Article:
A yin-yang dynamic makes the Student National Medical Association copresidents more effective as they combat health disparities
One was born in Rochester, Minnesota, the other in Nsukka, Nigeria. One is 39; the other is 24. One is passionate, maybe even a bit of a hothead; the other is analytical and judicious. Both are deeply committed to medicine and to combating health disparities—locally and globally. Together, as copresidents of the University of Minnesota’s chapter of the Student National Medical Association (SNMA), Suzanne Garber and Ngozika Okoye make a formidable team.
The SNMA’s mission is “to achieve better medical standards for people of color and underserved communities.” Among its goals are increasing the number of culturally competent physicians through volunteer work in underserved areas and helping to educate and encourage pre-medical and medical students of color. About 60 of the 964 medical students at the University of Minnesota are active SNMA members, says Mary Tate, SNMA adviser and director of the Office of Minority Affairs and Diversity. The group meets monthly and sponsors a wide array of lectures and events.
Choosing to dedicate their scarce free time to the SNMA wasn’t a hard call for Okoye or Garber. Okoye, whose family moved from Nigeria to Mississippi when she was 2, knows firsthand of the need the SNMA attempts to fill. “When I grew up, we were poor immigrants. We didn’t have health care; we used free clinics. My brother had asthma, and when he had his attacks, where did we go? The ER. That’s where we got most of our care,” she recalls. “We need to educate people, including providers, would-be providers, and the public, about health-care disparities here and around the world,” she says.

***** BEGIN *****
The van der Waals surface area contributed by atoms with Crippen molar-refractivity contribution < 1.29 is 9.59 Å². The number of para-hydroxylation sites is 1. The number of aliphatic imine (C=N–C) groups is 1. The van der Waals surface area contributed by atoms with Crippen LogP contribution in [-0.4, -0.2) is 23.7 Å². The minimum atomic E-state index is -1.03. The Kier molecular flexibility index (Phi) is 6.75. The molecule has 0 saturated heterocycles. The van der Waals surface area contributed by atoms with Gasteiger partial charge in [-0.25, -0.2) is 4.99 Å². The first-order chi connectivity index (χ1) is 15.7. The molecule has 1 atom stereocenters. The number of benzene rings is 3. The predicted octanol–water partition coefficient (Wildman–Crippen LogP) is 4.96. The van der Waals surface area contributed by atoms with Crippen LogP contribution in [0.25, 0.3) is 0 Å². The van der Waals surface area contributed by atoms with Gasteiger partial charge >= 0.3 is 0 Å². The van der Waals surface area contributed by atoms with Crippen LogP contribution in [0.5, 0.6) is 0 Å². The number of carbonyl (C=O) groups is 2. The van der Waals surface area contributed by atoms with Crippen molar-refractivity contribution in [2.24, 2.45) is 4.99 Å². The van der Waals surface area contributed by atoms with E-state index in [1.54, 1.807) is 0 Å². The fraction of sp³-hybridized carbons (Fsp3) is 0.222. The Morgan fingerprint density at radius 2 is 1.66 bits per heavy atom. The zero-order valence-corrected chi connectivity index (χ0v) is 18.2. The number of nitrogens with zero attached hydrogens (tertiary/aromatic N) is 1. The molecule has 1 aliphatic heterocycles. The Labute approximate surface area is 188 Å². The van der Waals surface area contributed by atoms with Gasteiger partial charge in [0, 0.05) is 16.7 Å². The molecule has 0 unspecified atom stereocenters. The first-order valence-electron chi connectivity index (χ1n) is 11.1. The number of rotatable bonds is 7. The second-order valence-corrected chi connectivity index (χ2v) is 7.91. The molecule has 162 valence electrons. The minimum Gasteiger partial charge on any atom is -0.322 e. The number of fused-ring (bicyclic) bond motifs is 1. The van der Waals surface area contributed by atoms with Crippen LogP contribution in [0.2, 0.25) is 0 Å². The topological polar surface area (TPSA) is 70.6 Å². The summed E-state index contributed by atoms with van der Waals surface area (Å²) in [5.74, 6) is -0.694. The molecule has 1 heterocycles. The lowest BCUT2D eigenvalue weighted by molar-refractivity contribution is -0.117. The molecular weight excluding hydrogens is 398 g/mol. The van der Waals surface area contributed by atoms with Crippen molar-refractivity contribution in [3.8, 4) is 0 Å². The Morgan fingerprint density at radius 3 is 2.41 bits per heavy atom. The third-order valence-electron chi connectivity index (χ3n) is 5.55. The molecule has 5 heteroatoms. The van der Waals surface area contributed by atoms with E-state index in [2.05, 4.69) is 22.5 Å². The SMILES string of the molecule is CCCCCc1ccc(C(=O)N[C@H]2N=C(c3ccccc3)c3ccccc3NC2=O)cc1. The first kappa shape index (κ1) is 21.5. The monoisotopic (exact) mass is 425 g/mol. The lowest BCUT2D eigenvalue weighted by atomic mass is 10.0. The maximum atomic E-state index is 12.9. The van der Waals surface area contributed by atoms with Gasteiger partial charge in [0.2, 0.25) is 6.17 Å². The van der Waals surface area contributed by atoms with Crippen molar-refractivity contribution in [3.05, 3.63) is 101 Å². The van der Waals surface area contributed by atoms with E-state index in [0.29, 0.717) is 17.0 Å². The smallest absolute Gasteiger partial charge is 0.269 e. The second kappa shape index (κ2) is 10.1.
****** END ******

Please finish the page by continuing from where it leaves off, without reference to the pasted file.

Garber’s upbringing informs her commitment to the SNMA, too. “One of the important [issues] to me has always been health-care disparities. My mom, who is Mexican, worked as a migrant health nurse for 20 years, and it’s just horrendous, the health care these people get.
“The SNMA became the group that best fit my needs,” Garber continues. “Plus, the people in it are fantastic. I spend 15 hours a day on this campus, and it’s nice to know that almost everywhere I turn there’s going to be somebody from the SNMA whom I’ve gotten to know. I have a family here.”
There’s a definite yin-yang dynamic in Garber’s and Okoye’s collaboration. “We feed off of each other very well,” Okoye says. “I’m like the calm for her fire sign. I’m the water sign—I throw water on her and cool her down,” she laughs.
Garber agrees. “I try to be [diplomatic], but when I get mad about something, she’s the first one I go to. She makes it so easy for me to ask for help.”
Garber’s path to medicine was longer and a bit more circuitous than the average medical student’s. An MIT graduate, she began her career as an aerospace engineer. After her second layoff, Garber was an IT consultant for 12 years, working part of that time in England, Germany, and Luxembourg. She returned to Minnesota, primarily to be with family, and started medical school at the University last fall.
Okoye took a more direct route, completing her undergraduate degree in biology at the University of Minnesota in 2006 and starting medical school in 2007.
“Ngozika comes in from the new side, and I’m coming from the nontraditional side,” Garber says, so both younger and older students can relate to SNMA’s leadership.